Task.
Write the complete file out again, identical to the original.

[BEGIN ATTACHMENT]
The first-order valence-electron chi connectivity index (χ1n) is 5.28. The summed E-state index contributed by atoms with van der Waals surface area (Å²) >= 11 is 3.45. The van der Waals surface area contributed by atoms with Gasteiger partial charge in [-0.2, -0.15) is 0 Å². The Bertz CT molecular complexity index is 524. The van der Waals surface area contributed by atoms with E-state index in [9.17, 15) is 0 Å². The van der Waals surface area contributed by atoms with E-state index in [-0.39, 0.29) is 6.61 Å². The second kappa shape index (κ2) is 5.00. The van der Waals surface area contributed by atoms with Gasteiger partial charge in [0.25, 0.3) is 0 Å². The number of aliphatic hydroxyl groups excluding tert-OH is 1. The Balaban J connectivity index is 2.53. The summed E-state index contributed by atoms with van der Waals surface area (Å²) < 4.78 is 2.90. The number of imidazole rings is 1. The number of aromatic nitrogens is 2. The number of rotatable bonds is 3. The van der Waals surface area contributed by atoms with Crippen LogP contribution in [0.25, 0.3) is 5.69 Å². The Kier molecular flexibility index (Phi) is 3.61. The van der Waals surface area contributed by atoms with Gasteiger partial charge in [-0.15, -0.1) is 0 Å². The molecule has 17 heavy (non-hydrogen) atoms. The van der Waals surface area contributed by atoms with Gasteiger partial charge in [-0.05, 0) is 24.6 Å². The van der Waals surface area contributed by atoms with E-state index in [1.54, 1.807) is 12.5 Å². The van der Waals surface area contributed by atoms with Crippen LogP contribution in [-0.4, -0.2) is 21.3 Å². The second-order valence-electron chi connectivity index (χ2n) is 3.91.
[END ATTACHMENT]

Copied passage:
The first-order valence-electron chi connectivity index (χ1n) is 5.28. The summed E-state index contributed by atoms with van der Waals surface area (Å²) >= 11 is 3.45. The van der Waals surface area contributed by atoms with Gasteiger partial charge in [-0.2, -0.15) is 0 Å². The Bertz CT molecular complexity index is 524. The van der Waals surface area contributed by atoms with E-state index in [9.17, 15) is 0 Å². The van der Waals surface area contributed by atoms with E-state index in [-0.39, 0.29) is 6.61 Å². The second kappa shape index (κ2) is 5.00. The van der Waals surface area contributed by atoms with Gasteiger partial charge in [0.25, 0.3) is 0 Å². The number of aliphatic hydroxyl groups excluding tert-OH is 1. The Balaban J connectivity index is 2.53. The summed E-state index contributed by atoms with van der Waals surface area (Å²) < 4.78 is 2.90. The number of imidazole rings is 1. The number of aromatic nitrogens is 2. The number of rotatable bonds is 3. The van der Waals surface area contributed by atoms with Crippen LogP contribution in [0.25, 0.3) is 5.69 Å². The Kier molecular flexibility index (Phi) is 3.61. The van der Waals surface area contributed by atoms with Gasteiger partial charge in [-0.15, -0.1) is 0 Å². The molecule has 17 heavy (non-hydrogen) atoms. The van der Waals surface area contributed by atoms with Gasteiger partial charge in [-0.05, 0) is 24.6 Å². The van der Waals surface area contributed by atoms with E-state index in [1.54, 1.807) is 12.5 Å². The van der Waals surface area contributed by atoms with Crippen LogP contribution in [-0.4, -0.2) is 21.3 Å². The second-order valence-electron chi connectivity index (χ2n) is 3.91.